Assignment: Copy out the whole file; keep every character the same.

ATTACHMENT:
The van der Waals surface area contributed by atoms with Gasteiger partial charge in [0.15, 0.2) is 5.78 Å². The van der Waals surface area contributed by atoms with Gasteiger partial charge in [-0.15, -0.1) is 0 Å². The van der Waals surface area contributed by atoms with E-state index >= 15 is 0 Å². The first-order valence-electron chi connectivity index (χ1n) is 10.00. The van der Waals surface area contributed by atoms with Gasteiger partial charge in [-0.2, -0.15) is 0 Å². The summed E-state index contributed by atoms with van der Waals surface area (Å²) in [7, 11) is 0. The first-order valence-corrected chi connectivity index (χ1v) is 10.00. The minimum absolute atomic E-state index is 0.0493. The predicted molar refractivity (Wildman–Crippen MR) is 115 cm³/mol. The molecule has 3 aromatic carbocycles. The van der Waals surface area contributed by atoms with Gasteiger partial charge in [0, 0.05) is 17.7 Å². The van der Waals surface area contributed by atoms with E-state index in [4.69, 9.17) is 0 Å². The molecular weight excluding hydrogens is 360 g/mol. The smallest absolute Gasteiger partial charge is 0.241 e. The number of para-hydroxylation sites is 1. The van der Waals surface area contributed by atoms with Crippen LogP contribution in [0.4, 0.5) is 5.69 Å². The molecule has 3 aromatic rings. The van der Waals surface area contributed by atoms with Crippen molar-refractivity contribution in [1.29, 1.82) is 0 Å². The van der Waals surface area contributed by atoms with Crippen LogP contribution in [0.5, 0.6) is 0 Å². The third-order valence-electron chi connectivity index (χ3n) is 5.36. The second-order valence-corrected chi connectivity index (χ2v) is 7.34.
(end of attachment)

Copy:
The van der Waals surface area contributed by atoms with Gasteiger partial charge in [0.15, 0.2) is 5.78 Å². The van der Waals surface area contributed by atoms with Gasteiger partial charge in [-0.15, -0.1) is 0 Å². The van der Waals surface area contributed by atoms with E-state index >= 15 is 0 Å². The first-order valence-electron chi connectivity index (χ1n) is 10.00. The van der Waals surface area contributed by atoms with Gasteiger partial charge in [-0.2, -0.15) is 0 Å². The summed E-state index contributed by atoms with van der Waals surface area (Å²) in [7, 11) is 0. The first-order valence-corrected chi connectivity index (χ1v) is 10.00. The minimum absolute atomic E-state index is 0.0493. The predicted molar refractivity (Wildman–Crippen MR) is 115 cm³/mol. The molecule has 3 aromatic carbocycles. The van der Waals surface area contributed by atoms with Gasteiger partial charge in [0, 0.05) is 17.7 Å². The van der Waals surface area contributed by atoms with E-state index in [4.69, 9.17) is 0 Å². The molecular weight excluding hydrogens is 360 g/mol. The smallest absolute Gasteiger partial charge is 0.241 e. The number of para-hydroxylation sites is 1. The van der Waals surface area contributed by atoms with Crippen LogP contribution in [0.4, 0.5) is 5.69 Å². The molecule has 3 aromatic rings. The van der Waals surface area contributed by atoms with Crippen molar-refractivity contribution in [1.29, 1.82) is 0 Å². The van der Waals surface area contributed by atoms with Crippen LogP contribution in [0.5, 0.6) is 0 Å². The third-order valence-electron chi connectivity index (χ3n) is 5.36. The second-order valence-corrected chi connectivity index (χ2v) is 7.34.